BRUSSELS (Reuters) -- Russia has pulled out of a meeting with NATO military commanders set for next month but said it would stick to plans to resume formal political ties, a Russian diplomat and a NATO spokeswoman said.
Russia's envoy to NATO warned on April 20 of a pullout if the U.S.-led alliance pressed ahead with planned exercises in Georgia, a former Soviet republic promised eventual alliance membership.
"We postponed the meeting of chiefs of staff," the Russian diplomat said, referring to a meeting scheduled for May 7 between the 28 NATO states and Russia. "We explained we should restart political dialogue before military cooperation."
NATO spokeswoman Carmen Romero said the Russian military representative had made no mention of Georgia in announcing the move. Russia fought a brief war there last August after Georgian government forces tried to retake a breakaway region that is backed by Moscow.
Russian President Dmitry Medvedev said last week that a planned land exercise in Georgia involving 1,300 NATO and partner troops from 19 countries from May 6 to June 1 could damage efforts to mend ties.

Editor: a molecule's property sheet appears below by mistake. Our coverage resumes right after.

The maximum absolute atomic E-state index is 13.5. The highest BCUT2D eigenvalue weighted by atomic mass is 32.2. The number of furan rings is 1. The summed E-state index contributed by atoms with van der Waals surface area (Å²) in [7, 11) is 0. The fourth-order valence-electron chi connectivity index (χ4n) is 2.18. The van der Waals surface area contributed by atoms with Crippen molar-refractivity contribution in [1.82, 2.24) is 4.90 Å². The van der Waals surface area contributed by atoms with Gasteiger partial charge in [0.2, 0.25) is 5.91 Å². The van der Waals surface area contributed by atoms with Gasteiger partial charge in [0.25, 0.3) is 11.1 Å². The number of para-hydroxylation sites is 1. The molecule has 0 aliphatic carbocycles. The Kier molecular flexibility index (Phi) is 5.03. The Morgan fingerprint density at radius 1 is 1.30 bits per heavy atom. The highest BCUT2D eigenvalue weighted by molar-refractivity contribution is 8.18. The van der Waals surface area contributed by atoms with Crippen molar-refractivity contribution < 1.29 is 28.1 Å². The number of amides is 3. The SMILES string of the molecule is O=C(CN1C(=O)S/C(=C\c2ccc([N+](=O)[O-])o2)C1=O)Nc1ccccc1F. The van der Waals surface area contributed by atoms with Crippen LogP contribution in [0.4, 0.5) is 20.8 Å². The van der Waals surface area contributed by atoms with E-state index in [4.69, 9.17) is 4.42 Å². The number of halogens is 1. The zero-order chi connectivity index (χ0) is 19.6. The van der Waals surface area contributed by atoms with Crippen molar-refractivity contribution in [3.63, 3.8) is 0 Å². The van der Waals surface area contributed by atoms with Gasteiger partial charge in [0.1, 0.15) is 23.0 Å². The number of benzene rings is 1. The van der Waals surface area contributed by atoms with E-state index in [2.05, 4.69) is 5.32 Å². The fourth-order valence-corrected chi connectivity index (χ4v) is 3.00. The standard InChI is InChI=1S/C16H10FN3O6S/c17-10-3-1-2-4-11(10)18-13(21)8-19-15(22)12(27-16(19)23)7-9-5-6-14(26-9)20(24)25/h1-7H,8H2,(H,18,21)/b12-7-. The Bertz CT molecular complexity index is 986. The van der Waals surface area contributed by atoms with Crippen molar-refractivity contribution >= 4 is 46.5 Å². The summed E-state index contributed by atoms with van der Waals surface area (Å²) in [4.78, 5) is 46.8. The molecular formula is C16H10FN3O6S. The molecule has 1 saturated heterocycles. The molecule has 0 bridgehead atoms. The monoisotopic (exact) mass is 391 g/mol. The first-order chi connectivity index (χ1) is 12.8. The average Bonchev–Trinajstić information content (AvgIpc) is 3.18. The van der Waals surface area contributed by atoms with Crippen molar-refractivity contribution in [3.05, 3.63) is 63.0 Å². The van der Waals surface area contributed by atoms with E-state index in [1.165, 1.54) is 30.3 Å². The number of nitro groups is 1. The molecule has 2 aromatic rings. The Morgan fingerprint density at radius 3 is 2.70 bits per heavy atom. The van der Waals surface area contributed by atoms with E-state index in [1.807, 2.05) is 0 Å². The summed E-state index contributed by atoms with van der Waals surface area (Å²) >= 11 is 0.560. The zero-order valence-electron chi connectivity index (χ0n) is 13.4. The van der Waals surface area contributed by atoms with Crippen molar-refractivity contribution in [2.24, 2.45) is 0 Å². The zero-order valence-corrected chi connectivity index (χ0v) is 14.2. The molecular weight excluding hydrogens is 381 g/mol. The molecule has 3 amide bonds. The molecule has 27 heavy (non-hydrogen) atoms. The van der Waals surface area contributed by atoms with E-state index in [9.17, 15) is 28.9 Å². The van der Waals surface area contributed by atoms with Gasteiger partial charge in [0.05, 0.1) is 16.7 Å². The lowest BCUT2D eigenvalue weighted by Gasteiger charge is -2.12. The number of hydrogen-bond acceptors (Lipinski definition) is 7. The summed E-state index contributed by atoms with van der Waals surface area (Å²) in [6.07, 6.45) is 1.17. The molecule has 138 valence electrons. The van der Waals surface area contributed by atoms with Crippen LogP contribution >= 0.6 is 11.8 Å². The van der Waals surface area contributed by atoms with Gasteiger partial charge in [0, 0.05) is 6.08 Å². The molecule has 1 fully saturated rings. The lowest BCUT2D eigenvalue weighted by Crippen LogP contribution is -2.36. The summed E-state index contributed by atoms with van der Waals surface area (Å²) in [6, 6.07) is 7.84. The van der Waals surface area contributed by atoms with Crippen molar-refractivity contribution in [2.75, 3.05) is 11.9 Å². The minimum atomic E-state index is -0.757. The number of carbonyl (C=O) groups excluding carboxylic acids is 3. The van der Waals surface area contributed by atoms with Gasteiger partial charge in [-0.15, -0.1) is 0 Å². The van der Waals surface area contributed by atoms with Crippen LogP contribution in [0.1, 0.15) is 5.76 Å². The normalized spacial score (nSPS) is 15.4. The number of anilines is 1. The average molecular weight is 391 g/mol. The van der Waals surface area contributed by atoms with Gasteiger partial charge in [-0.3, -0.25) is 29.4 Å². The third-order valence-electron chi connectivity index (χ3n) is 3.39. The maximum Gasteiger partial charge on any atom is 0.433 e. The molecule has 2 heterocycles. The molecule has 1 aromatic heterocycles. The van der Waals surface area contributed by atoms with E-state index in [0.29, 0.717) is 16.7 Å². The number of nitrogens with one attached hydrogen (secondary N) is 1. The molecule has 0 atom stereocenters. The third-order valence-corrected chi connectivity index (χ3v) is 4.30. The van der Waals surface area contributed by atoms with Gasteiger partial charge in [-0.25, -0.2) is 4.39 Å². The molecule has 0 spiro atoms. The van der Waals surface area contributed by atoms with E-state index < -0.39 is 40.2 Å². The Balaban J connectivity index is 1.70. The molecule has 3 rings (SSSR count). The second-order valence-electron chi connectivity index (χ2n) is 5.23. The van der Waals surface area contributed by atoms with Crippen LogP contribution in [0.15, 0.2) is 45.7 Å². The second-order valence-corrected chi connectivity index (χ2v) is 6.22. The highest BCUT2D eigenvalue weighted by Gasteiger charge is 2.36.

Romero said the NATO invitation to the Russian chief of staff remained open, but the Russian side had explained that Moscow preferred at this stage to proceed with reengagement with NATO at the political level.
NATO froze formal relations with Russia and the work of a joint council that oversees operational matters between them in protest at Russia's intervention in Georgia last year.
Despite persisting differences, Russia and NATO have decided to resume the work of that body as part of efforts to "press the reset button" on ties with the arrival of U.S. President Barack Obama in office.
The council's first formal ambassadorial meeting since the resumption in ties is scheduled for April 29 and a ministerial meeting is planned for May 19.
NATO says the scenario for the planned exercise will be a fictitious UN-mandated, crisis-response operation and poses no security threat to Russia.
Russia has been greatly angered by NATO's offer of eventual membership for Georgia, seeing the ex-Soviet country as part of its sphere of influence. It describes the exercises as NATO support for Georgia, a crucial transit route for Caspian Sea oil and gas to Europe, and long controlled by Moscow.